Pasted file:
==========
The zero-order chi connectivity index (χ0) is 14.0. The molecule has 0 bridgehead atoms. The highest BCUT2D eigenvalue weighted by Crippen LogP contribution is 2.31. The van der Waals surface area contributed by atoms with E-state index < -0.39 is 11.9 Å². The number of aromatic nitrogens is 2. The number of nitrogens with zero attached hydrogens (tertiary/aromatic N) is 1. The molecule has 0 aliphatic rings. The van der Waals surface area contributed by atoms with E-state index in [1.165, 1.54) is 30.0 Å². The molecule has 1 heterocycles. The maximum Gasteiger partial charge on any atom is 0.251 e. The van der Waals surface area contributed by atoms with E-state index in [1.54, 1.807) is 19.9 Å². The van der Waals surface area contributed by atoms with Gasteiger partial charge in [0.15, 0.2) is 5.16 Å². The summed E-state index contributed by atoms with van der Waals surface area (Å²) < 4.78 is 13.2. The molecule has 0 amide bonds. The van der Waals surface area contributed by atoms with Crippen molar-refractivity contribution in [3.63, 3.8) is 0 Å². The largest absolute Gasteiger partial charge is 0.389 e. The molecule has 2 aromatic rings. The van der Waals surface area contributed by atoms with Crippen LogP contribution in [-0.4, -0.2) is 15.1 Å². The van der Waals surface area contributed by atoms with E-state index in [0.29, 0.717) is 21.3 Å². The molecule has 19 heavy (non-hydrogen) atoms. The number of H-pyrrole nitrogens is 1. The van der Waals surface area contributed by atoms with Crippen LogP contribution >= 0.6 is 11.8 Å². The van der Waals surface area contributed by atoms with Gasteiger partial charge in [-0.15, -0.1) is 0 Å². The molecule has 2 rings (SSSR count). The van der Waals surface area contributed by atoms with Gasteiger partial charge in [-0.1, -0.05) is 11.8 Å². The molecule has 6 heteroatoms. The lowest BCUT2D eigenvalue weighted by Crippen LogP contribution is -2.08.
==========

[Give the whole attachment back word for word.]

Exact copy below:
The zero-order chi connectivity index (χ0) is 14.0. The molecule has 0 bridgehead atoms. The highest BCUT2D eigenvalue weighted by Crippen LogP contribution is 2.31. The van der Waals surface area contributed by atoms with E-state index < -0.39 is 11.9 Å². The number of aromatic nitrogens is 2. The number of nitrogens with zero attached hydrogens (tertiary/aromatic N) is 1. The molecule has 0 aliphatic rings. The van der Waals surface area contributed by atoms with E-state index in [1.165, 1.54) is 30.0 Å². The molecule has 1 heterocycles. The maximum Gasteiger partial charge on any atom is 0.251 e. The van der Waals surface area contributed by atoms with E-state index in [1.54, 1.807) is 19.9 Å². The van der Waals surface area contributed by atoms with Gasteiger partial charge in [0.15, 0.2) is 5.16 Å². The summed E-state index contributed by atoms with van der Waals surface area (Å²) < 4.78 is 13.2. The molecule has 0 amide bonds. The van der Waals surface area contributed by atoms with Crippen molar-refractivity contribution in [3.63, 3.8) is 0 Å². The largest absolute Gasteiger partial charge is 0.389 e. The molecule has 2 aromatic rings. The van der Waals surface area contributed by atoms with Crippen LogP contribution in [-0.4, -0.2) is 15.1 Å². The van der Waals surface area contributed by atoms with E-state index in [0.29, 0.717) is 21.3 Å². The molecule has 19 heavy (non-hydrogen) atoms. The number of H-pyrrole nitrogens is 1. The van der Waals surface area contributed by atoms with Crippen LogP contribution >= 0.6 is 11.8 Å². The van der Waals surface area contributed by atoms with Gasteiger partial charge in [-0.15, -0.1) is 0 Å². The molecule has 2 rings (SSSR count). The van der Waals surface area contributed by atoms with Gasteiger partial charge in [-0.1, -0.05) is 11.8 Å². The molecule has 6 heteroatoms. The lowest BCUT2D eigenvalue weighted by Crippen LogP contribution is -2.08.